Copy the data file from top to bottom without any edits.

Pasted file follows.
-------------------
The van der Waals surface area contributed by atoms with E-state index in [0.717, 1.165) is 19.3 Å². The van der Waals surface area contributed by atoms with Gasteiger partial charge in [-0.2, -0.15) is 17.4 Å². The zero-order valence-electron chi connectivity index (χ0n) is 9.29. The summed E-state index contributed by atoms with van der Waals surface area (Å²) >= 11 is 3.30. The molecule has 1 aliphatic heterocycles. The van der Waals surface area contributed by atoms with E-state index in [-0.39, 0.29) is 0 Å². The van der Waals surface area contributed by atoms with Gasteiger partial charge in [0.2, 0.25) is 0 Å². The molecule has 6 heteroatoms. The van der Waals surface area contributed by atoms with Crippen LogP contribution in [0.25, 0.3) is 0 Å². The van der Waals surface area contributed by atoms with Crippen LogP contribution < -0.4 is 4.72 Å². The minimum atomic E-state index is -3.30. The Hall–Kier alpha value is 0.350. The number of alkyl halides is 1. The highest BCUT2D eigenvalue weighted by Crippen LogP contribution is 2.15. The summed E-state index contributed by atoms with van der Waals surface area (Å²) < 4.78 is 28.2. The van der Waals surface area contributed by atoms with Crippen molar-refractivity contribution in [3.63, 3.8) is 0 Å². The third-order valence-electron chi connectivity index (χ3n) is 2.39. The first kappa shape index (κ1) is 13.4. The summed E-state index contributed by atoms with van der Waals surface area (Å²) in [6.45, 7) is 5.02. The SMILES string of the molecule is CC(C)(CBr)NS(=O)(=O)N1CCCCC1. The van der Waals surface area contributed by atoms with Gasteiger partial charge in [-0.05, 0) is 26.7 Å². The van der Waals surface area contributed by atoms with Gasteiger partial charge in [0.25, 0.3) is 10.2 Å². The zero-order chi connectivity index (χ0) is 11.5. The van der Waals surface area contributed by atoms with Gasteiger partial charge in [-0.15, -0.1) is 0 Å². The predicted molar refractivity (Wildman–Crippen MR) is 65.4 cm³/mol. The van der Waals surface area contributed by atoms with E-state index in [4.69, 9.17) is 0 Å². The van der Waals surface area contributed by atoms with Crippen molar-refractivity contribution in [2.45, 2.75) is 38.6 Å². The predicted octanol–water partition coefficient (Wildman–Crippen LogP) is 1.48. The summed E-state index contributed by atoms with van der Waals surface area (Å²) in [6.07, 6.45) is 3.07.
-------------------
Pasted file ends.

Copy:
The van der Waals surface area contributed by atoms with E-state index in [0.717, 1.165) is 19.3 Å². The van der Waals surface area contributed by atoms with Gasteiger partial charge in [-0.2, -0.15) is 17.4 Å². The zero-order valence-electron chi connectivity index (χ0n) is 9.29. The summed E-state index contributed by atoms with van der Waals surface area (Å²) >= 11 is 3.30. The molecule has 1 aliphatic heterocycles. The van der Waals surface area contributed by atoms with E-state index in [-0.39, 0.29) is 0 Å². The van der Waals surface area contributed by atoms with Gasteiger partial charge in [0.2, 0.25) is 0 Å². The molecule has 6 heteroatoms. The van der Waals surface area contributed by atoms with Crippen LogP contribution in [0.25, 0.3) is 0 Å². The van der Waals surface area contributed by atoms with Crippen LogP contribution < -0.4 is 4.72 Å². The minimum atomic E-state index is -3.30. The Hall–Kier alpha value is 0.350. The number of alkyl halides is 1. The highest BCUT2D eigenvalue weighted by Crippen LogP contribution is 2.15. The summed E-state index contributed by atoms with van der Waals surface area (Å²) < 4.78 is 28.2. The van der Waals surface area contributed by atoms with Crippen molar-refractivity contribution in [3.63, 3.8) is 0 Å². The third-order valence-electron chi connectivity index (χ3n) is 2.39. The first kappa shape index (κ1) is 13.4. The summed E-state index contributed by atoms with van der Waals surface area (Å²) in [6.45, 7) is 5.02. The SMILES string of the molecule is CC(C)(CBr)NS(=O)(=O)N1CCCCC1. The van der Waals surface area contributed by atoms with Gasteiger partial charge in [-0.05, 0) is 26.7 Å². The van der Waals surface area contributed by atoms with Gasteiger partial charge in [0.25, 0.3) is 10.2 Å². The zero-order chi connectivity index (χ0) is 11.5. The van der Waals surface area contributed by atoms with Gasteiger partial charge in [-0.15, -0.1) is 0 Å². The predicted molar refractivity (Wildman–Crippen MR) is 65.4 cm³/mol. The van der Waals surface area contributed by atoms with E-state index in [4.69, 9.17) is 0 Å². The van der Waals surface area contributed by atoms with Crippen molar-refractivity contribution in [2.45, 2.75) is 38.6 Å². The predicted octanol–water partition coefficient (Wildman–Crippen LogP) is 1.48. The summed E-state index contributed by atoms with van der Waals surface area (Å²) in [6.07, 6.45) is 3.07.